Practices of dramaturgy are at the core of theatral activities. Inspired by the role and profession of the dramaturg as it emerged in German theatre, dramaturgy has become a newly vital and productive force within contemporary European theatre and performance. Today, dramaturgy no longer solely denotes formal principles of playwriting, norms for constructing dramatic narratives and plots, or the application of compositional rules and norms in performance making alone. Even the extended definition suggested by Eugenio Barba, the long-term friend and collaborator of Aarhus University’s Dramaturgy department, of dramaturgy as authorially or collectively crafted ‘actions at work’ encompassing ‘everything that works directly on the spectators’ attention, on their understanding, their emotions, their kinæsthesia’ (Barba & Savarese 1991) no longer fully captures the wide applications of this notion in 21st century theatre-making. Jeroen Peeters (2022) describes dramaturgy ‘as the development of a common ground for sense-making, for analysing material and exploring questions, for constantly observing and articulating the creation process, for pursuing the unfamiliar and accepting the haphazard, for experimenting with labour, time and instituted habits.’ Dramaturgy in this sense is an essentially relational dynamic (Boenisch 2014) that negotiates semiotic, imaginary, kinetic, (multi-)sensory and affective dimensions of action, encounter, conflict and resolution. Firmly situated at cross-disciplinary junctures, it synthesises facts, fictions and affects, mingles pasts, presents and futures, connects the local and the global, intersects diverse fields of knowledge and experience, and interweaves semiotic sense and the senses (Pewny e.a. 2014). The doing of such ‘expanded dramaturgy’ (Eckersall 2006) connects what Marianne van Kerkhoven (1999) influentially described as levels of ‘micro-dramaturgy‘ of a production with the institutional, yet also political, cultural and economic ‘macro-dramaturgy’ of our societies: Dramaturgy intertwines theatre art and material social realities (Kaynar 2006).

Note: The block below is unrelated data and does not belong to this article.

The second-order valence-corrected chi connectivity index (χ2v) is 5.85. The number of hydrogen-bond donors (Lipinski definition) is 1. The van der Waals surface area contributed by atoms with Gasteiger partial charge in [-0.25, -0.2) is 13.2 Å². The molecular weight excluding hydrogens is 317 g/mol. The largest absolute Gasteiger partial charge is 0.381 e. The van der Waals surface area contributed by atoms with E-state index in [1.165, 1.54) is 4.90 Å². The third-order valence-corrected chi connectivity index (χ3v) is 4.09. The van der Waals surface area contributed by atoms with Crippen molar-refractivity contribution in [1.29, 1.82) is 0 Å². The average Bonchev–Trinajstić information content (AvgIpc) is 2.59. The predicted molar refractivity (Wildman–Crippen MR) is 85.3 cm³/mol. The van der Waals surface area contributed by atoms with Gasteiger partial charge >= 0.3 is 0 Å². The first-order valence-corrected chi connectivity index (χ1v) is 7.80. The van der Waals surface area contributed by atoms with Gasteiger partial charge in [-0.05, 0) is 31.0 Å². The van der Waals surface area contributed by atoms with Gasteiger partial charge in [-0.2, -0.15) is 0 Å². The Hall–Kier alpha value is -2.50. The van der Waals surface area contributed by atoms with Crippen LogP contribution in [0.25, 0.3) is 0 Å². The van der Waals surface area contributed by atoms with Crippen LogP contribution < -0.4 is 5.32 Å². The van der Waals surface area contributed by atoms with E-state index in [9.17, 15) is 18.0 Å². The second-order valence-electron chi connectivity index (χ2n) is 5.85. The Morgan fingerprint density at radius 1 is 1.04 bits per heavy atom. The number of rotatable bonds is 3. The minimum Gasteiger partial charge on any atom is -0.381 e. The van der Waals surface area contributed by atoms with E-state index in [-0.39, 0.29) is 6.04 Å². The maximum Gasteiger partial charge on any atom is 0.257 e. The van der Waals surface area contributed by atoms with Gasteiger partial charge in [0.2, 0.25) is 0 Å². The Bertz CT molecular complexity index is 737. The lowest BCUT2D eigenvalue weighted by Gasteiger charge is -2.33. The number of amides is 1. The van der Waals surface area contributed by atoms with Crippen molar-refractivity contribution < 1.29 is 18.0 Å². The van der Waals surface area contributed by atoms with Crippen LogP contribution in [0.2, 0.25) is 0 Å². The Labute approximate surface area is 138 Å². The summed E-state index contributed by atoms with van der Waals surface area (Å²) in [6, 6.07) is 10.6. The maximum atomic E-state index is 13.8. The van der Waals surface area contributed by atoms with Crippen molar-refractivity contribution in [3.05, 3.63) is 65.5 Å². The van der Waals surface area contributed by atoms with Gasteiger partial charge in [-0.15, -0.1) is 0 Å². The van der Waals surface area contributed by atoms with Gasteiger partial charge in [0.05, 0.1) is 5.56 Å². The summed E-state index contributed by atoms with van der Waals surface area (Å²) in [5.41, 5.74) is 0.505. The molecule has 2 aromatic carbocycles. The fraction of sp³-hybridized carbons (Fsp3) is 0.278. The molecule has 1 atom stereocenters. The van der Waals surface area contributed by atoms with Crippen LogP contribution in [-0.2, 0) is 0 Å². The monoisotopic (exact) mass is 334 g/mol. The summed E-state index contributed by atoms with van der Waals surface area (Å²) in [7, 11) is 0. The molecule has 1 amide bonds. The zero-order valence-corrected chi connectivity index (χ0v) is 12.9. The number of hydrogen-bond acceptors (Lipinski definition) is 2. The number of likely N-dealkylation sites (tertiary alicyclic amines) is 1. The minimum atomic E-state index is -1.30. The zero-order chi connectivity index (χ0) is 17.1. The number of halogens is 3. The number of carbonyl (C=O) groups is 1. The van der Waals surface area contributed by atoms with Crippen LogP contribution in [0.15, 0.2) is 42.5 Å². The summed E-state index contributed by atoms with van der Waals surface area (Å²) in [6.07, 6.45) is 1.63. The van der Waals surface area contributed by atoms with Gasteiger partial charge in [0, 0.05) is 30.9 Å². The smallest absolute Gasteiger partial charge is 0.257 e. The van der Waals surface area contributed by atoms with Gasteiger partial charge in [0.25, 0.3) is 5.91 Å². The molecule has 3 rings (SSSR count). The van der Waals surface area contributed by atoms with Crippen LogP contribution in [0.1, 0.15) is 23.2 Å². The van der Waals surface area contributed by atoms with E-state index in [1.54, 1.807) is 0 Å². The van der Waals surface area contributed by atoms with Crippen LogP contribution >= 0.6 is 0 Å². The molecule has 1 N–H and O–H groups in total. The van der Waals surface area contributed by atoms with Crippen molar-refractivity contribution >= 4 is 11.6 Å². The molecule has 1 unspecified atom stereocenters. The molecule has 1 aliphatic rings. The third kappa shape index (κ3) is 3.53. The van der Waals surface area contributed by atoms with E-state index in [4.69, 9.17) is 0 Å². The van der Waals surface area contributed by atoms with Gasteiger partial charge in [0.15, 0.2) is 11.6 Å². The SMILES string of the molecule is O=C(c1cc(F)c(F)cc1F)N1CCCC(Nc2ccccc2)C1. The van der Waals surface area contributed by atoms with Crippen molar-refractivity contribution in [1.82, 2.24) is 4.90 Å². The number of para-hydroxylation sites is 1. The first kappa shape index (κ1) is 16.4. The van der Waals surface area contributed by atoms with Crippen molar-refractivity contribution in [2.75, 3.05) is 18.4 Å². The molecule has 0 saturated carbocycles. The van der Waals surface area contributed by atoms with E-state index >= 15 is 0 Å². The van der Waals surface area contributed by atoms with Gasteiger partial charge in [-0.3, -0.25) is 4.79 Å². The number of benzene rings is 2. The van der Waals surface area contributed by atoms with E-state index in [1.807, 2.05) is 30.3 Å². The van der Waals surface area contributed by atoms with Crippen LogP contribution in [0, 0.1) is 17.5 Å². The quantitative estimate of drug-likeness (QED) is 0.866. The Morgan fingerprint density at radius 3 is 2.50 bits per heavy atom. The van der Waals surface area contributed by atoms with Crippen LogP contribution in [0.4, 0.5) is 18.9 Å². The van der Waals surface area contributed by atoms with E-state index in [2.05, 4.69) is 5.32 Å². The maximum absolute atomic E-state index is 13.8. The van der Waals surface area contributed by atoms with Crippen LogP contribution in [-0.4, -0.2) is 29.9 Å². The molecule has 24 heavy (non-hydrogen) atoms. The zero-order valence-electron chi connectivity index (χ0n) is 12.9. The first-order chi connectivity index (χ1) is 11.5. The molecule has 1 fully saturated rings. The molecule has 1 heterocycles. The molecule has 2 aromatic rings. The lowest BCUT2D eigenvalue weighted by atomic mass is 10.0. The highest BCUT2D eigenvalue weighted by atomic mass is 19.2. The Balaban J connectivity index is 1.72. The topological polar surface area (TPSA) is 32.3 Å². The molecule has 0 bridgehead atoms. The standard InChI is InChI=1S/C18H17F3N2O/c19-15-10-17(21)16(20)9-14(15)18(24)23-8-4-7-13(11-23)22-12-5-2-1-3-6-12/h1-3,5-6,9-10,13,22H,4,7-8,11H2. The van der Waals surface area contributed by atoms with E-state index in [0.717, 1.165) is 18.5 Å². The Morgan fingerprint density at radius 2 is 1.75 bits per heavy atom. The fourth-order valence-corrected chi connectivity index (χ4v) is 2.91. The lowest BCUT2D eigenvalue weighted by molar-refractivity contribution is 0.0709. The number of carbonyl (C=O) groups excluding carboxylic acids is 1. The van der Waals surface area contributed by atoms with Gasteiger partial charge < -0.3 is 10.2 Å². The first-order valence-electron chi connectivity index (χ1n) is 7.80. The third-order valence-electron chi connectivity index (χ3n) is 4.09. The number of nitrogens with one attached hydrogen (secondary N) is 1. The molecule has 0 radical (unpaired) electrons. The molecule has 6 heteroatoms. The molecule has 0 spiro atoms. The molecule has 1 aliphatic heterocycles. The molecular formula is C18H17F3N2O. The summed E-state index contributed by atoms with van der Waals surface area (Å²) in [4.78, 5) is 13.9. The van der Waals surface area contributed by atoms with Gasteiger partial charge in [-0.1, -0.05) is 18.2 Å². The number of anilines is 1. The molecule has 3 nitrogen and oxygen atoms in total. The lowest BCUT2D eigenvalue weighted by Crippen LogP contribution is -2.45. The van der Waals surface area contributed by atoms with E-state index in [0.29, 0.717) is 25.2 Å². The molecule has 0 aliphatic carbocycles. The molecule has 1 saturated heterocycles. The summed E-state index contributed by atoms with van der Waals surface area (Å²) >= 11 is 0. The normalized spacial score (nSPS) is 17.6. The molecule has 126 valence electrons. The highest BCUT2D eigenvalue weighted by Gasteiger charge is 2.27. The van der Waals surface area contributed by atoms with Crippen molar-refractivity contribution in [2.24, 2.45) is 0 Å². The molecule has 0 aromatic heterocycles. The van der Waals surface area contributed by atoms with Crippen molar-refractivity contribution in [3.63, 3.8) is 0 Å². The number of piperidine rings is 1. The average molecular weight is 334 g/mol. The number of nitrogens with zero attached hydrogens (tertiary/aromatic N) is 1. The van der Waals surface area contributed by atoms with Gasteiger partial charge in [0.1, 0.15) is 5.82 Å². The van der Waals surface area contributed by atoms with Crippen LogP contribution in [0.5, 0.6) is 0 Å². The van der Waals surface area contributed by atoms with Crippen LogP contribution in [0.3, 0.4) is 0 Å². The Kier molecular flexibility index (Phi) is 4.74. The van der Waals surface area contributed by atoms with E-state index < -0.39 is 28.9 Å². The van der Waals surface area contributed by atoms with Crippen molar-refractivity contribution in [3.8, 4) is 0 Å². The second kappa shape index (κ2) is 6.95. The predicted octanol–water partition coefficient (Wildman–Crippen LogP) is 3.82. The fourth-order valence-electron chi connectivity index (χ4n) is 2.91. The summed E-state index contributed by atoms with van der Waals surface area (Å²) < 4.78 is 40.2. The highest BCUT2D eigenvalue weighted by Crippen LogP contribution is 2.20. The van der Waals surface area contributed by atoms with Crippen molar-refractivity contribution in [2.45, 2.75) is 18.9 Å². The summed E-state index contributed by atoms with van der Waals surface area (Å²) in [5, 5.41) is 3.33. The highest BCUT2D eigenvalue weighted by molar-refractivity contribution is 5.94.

For Janek Szatkowski (2019), a core thinker of the ‘Aarhus theory of dramaturgy’, dramaturgy is accordingly a mediating practice of transparent communication concerned with ‘what art should do and look like, when society is as it is’. In his systems-theoretical approach, dramaturgy negotiates between an underlying poetics of aesthetic as well as ethical values and the resulting choices and decisions – in artistic creation as well as in aesthetic responses to artistic experiences. As Konstantina Georgelou, Efrosini Protopapa and Danae Theodoridou (2017) influentially argue, it is a collective, catalytic practice of ‘working on action’ that transcends attributions of individual authorship and authority. Bojana Cvejić (2015) asserts that dramaturgy is about creating, and not solving problems, as only problems force us to think beyond immediate answers, obvious solutions and, at worst, clichés. As we can conclude from these positions, dramaturgy mobilises the unique dialectic force of theatre that allows audiences to partake in a common societal event, while watching, imagining and reflecting – about different, perhaps competing sets of (aesthetic, ethic and societal) values, an ‘otherwise’ to the functional daily reality. It is the connector traversing the ever more ‘shifting grounds’ of – and in-between – social, political and material conditions, disciplines and power structures, both within and beyond the theatre (Lehmann & Primavesi 2009; Kunst 2015; Gade 2018), denoting a practice of navigating through vital ambiguities, multiplicities and contradictions.